The trials of illegal trails
July 24, 2009
When the snow melts each year in the Lake Tahoe Basin, mountain bikes become the preferred method for turning the area’s abundant slopes into the adrenaline-infused recreation residents and visitors crave.
But with illegal, user-created bike trails and terrain features popping up around the basin, U.S. Forest Service officials are asking for mountain bikers’ help in protecting the basin’s bountiful natural resources – and themselves.
The illegal trails often contain shoddily constructed jumps, give no indication of their difficulty and often don’t give riders an escape route if they encounter a feature that is beyond their skill level, according to a statement from the Forest Service.
“We’re very concerned for the safety of unsuspecting bikers using these unpermitted trails,” said Forest Service law enforcement officer Laura Clarke. “In one incident earlier this summer, a mountain biker riding an illegal trail on Kingsbury Grade crashed on a jump and was airlifted out with head and spinal injuries. Because unpermitted trails do not appear on maps, and builders have not planned for emergency access, injured riders risk not receiving timely medical attention because they can’t be located or are inaccessible.”
The unpermitted trails also threaten water quality and wildlife habitat, according to the statement.
“We’re seeing illegal trails built right through sensitive stream environment zones and archaeological sites,” said basin Forest Supervisor Terri Marceron. “Public lands belong to all of us, and the decision to build new trails needs to be made with participation from all.”
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Although the issue of user-created bike trails isn’t a new one, the Kingsbury Grade area has been a hot spot for the outlaw trails this summer, said Garrett Villanueva, U.S. Forest Service assistant forest engineer. The Forest Service has rehabilitated about four miles of trail in the area since June, Villanueva said.
Several individuals have received notices of violation for constructing the trails without a permit and could face up to six months in prison and a fine of up to $5,000, according to the statement. Whether the trail builders will be held responsible for the costs of rehabilitating the damage is under discussion, Villanueva said.
Wattabike bike shop owner Kent Wattanachinda said he doesn’t agree with people going out and building their own trails or features, but said it’s not uncommon for expert mountain bikers to mention a clandestine set-up in the woods, built to give themselves challenges that aren’t available on forest system trails.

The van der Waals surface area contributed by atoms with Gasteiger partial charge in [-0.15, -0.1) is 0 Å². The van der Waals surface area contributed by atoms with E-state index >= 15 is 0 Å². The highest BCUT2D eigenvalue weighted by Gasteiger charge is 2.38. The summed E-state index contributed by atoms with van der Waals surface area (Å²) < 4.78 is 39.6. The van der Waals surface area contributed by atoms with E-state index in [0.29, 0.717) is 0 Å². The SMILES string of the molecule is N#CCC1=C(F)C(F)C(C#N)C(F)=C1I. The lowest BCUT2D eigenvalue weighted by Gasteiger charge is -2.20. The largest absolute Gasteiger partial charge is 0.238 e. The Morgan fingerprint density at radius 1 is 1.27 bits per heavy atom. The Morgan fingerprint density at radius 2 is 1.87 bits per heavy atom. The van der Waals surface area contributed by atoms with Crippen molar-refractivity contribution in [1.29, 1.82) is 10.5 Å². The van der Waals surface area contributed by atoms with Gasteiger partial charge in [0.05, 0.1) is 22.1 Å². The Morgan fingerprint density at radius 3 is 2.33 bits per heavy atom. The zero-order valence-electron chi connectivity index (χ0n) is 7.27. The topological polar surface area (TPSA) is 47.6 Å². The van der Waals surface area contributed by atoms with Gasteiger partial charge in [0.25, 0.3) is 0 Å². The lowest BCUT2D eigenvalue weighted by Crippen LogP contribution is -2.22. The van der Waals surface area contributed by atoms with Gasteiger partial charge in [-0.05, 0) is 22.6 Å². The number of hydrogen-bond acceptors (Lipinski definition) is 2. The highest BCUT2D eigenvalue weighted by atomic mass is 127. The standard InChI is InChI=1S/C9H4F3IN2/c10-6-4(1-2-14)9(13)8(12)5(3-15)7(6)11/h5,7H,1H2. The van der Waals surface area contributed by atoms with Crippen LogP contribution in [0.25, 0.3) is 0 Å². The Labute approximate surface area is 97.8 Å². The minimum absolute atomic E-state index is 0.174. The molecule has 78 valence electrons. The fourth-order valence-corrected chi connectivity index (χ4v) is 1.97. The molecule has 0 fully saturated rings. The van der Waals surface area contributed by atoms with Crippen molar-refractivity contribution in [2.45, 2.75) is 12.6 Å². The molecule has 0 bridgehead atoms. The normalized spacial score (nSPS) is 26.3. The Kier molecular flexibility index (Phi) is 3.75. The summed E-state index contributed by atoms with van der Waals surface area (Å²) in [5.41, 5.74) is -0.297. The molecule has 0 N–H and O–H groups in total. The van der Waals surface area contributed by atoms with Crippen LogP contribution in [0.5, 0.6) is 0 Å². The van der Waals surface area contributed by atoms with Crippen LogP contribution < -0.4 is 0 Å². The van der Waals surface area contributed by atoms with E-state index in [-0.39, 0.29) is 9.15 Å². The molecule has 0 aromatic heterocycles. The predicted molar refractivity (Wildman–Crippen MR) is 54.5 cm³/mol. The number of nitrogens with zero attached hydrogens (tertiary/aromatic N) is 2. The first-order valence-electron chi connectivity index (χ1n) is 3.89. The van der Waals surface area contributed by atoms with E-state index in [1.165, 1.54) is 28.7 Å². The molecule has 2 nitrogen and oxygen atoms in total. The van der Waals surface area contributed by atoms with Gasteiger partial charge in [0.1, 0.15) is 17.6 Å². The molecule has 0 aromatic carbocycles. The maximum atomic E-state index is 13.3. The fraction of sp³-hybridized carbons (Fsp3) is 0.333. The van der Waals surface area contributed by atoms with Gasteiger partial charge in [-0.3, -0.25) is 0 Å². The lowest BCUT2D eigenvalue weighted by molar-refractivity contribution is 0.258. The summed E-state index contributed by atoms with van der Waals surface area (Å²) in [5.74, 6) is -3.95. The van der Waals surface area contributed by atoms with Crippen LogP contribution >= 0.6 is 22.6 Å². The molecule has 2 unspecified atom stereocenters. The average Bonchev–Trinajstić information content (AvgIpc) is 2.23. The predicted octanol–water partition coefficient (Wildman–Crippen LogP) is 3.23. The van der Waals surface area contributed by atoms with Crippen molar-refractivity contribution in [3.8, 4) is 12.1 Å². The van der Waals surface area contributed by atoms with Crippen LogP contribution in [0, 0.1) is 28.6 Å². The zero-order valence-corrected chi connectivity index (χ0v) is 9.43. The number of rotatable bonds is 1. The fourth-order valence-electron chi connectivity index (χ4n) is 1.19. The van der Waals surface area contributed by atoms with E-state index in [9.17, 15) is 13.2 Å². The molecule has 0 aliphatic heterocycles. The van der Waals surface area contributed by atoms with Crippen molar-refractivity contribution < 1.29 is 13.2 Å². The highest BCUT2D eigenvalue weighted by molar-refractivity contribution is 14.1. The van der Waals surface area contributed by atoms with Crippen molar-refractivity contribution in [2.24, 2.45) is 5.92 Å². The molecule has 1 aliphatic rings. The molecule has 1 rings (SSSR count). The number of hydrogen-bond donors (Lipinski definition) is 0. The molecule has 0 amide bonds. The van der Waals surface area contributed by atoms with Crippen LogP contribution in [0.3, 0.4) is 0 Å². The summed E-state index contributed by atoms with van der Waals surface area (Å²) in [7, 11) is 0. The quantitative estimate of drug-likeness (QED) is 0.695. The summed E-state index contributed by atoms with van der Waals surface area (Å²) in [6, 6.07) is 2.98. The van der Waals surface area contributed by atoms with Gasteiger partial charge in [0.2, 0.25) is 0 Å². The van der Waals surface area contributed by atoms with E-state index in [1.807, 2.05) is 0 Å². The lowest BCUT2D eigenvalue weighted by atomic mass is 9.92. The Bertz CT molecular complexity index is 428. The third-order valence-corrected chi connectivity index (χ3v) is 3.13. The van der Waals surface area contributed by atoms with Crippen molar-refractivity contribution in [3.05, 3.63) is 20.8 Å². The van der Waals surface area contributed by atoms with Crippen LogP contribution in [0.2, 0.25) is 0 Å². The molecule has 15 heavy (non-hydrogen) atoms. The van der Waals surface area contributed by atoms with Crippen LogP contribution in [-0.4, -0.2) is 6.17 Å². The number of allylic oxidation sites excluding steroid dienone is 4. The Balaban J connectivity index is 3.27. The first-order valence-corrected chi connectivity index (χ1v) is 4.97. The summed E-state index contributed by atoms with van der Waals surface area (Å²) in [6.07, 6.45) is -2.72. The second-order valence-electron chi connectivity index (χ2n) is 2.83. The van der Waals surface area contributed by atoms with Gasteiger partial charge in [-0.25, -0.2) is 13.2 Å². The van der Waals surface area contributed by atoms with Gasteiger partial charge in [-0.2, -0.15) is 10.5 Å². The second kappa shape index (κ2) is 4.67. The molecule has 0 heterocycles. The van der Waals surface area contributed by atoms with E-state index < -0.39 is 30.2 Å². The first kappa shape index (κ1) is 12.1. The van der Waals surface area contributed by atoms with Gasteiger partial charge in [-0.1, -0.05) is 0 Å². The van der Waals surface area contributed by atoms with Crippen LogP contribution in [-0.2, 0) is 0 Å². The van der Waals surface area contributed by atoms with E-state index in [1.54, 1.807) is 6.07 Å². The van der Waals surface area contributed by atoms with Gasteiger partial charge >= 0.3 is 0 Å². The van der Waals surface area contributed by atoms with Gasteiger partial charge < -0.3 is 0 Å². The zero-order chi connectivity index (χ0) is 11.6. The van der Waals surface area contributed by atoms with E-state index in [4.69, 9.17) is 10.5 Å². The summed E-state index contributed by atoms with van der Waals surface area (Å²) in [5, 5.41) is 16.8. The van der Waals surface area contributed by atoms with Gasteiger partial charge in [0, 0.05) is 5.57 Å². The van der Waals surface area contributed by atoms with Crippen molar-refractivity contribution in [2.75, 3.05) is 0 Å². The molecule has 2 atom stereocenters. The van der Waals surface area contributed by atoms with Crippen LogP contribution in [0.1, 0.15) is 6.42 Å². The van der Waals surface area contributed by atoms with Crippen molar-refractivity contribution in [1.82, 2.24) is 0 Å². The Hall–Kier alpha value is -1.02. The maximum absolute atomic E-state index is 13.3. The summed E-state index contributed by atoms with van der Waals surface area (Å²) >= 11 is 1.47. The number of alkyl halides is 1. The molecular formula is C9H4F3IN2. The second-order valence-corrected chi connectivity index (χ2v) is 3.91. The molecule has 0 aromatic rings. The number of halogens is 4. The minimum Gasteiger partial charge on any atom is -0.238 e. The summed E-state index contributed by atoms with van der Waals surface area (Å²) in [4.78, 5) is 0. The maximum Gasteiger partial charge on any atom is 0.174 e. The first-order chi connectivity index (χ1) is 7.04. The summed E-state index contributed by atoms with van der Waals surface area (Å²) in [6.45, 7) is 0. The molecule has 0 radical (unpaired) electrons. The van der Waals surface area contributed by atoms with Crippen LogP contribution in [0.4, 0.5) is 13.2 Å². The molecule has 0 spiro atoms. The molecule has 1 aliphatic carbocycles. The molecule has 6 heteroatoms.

“If you don’t have anything for them, guess what, they’re going to start building,” Wattanachinda said.
The bike shop owner pointed to Oregon’s Black Rock Trail System as an example of the kind of terrain that serious mountain bikers are looking for and an illustration of what can be accomplished when mountain bikers and government agencies step up to the plate. The extensive system of freeride terrain and singletrack outside of Salem, Ore., is built on state lands but maintained by a dedicated group of volunteers.
Whether basin regulations would allow such an undertaking is unknown.
And, while extremely large jumps and features might find a home at mountain bike parks at area ski resorts, they aren’t likely to be approved on trails in the general forest, Villanueva said.
Although Villanueva acknowledged getting trails built is a process likely to take years, projects at High Meadows, the Fallen Leaf Lake area and Daggett Summit could include the more challenging terrain expert mountain bikers covet.
But more challenging trails will only get built by the Forest Service with the participation of mountain bikers, Villanueva said, something that was echoed by Forest Engineer Mike Gabor in the statement.
“Mountain bikers who would like to help build better trails can work for the Forest Service on our trails crew, volunteer with us or the Tahoe Rim Trail Association, or consider forming a new organization to advocate for local mountain bike trails,” Gabor said.
Villanueva, an avid mountain biker himself, acknowledged the need for mountain bike access in the basin, but noted that access comes with conditions.
“It’s a valued and good thing to be doing in the forest, but we need to do it right,” Villanueva said.